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Herbs can provide a rich source of calcium, minerals, and plant-based protein, which is the foundation of good bone health. Comfrey (Symphytum offcinale) leaves, Dandelion (Taraxacum officinale) leaves, Nettle (Urtica Dioica) leaves and Red Clover (Trifolium pratense) flowers are all rich in calcium and protein. One cup of Dandelion leaves has about 100 mg of calcium. Nettle and Dandelion, common weeds to most folks, are two of the best nutritional sources of many vitamins and minerals.

Calcium from plants is best in bulk, as a tea or fresh plant, instead of tincture or supplement. There’s also more available calcium in cooked foods rather than fresh. Calcium and the other minerals needed by our bodies to make strong, flexible bones are hard. Heat breaks them down to a usable form that our bodies can absorb better.

Here’s a simple recipe for stir-fried Nettle greens with Shiitake mushrooms for your bone health:

Nettle Shiitake Stir-Fry – Susun Weed

Sauté ½ medium-size onion in olive oil until soft. Add thinly sliced shitakes and sauté several minutes. Add nettle greens, along with several dashes of tamari and a few tablespoons of water (just enough to keep it from scorching). Simmer about 10 minutes.

Nettle - spring greens

Nettle – spring greens

Another yummy Nettle recipe:

Nettle/Potato Casserole – Kay Young, author of  Wild Seasons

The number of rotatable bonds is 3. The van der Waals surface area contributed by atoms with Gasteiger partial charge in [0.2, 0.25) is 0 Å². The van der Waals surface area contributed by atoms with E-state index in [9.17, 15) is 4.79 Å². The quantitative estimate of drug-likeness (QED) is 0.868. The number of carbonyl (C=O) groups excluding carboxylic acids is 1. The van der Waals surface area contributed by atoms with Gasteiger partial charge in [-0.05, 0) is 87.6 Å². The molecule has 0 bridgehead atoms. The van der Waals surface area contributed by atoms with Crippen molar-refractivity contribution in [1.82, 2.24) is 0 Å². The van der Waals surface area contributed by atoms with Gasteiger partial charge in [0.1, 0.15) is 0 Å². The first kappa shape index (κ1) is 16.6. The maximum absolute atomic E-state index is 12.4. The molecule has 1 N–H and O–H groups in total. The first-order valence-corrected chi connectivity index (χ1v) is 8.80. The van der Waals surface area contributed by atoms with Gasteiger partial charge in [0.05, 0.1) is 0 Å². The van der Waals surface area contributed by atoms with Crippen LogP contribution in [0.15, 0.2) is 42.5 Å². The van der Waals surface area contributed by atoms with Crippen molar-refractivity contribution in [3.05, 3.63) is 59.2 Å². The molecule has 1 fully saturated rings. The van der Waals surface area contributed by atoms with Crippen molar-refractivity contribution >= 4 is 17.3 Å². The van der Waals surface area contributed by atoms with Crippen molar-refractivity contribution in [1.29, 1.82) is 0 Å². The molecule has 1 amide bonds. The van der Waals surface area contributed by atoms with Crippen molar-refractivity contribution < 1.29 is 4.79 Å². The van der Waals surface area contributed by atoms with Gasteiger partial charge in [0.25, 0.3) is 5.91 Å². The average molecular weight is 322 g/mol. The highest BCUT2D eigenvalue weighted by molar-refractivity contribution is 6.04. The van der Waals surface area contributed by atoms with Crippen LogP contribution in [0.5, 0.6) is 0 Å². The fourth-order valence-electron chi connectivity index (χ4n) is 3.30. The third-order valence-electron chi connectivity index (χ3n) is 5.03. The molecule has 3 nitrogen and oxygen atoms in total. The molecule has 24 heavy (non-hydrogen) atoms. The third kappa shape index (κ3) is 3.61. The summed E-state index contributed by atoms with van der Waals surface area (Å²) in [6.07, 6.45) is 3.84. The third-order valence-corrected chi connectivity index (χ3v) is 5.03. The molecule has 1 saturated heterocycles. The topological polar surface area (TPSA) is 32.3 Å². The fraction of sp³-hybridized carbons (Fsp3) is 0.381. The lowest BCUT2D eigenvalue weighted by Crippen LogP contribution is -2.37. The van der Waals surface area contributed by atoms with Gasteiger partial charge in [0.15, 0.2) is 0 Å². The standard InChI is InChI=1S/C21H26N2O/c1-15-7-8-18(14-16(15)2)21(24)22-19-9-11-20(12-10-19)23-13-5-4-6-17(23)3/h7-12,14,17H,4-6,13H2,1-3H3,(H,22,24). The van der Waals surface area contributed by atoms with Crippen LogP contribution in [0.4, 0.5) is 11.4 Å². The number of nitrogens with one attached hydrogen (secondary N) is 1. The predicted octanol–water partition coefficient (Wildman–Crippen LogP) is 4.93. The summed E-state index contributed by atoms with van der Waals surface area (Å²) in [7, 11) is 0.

3 large potatoes

1 cup heavy cream

½ cup cooked, drained and chopped nettle leaves

Salt and freshly ground black pepper to taste

1 teaspoon thinly sliced green onion (optional)

350 degree oven – Peel potatoes, slice them about ¼ inch think and arrange the slices in a well-greased casserole. Combine the other ingredients, stir to mix and pour this over the potatoes. Place the uncovered casserole in the oven. Several times during baking, spoon some of the cream up over the top layer of potato slices. Bake until the potatoes are tender and the cream has cooked down into a thick sauce – about 1 hour. Makes 4-6 servings.

NOTE: This one got rave reviews from a 30-year chef!

Common Milkweed

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Common Milkweed in bloom

Common Milkweed in bloom

We had a garden tour a few days ago and a woman commented on the Milkweed growing in one of the gardens.  She was amazed that we had let it grow and hadn’t plucked it out of there since it was such a nuisance of a weed. We always let a few grow by the house and in the south barn gardens, mostly for the butterflies, but also to show what a lovely plant it becomes when full grown.  The flowers are deliciously sweet and the scent carries across the yard with a nice breeze. Milkweed is edible, but the pods, flowers and young shoots must be boiled in 3-4 batches of water to remove toxins.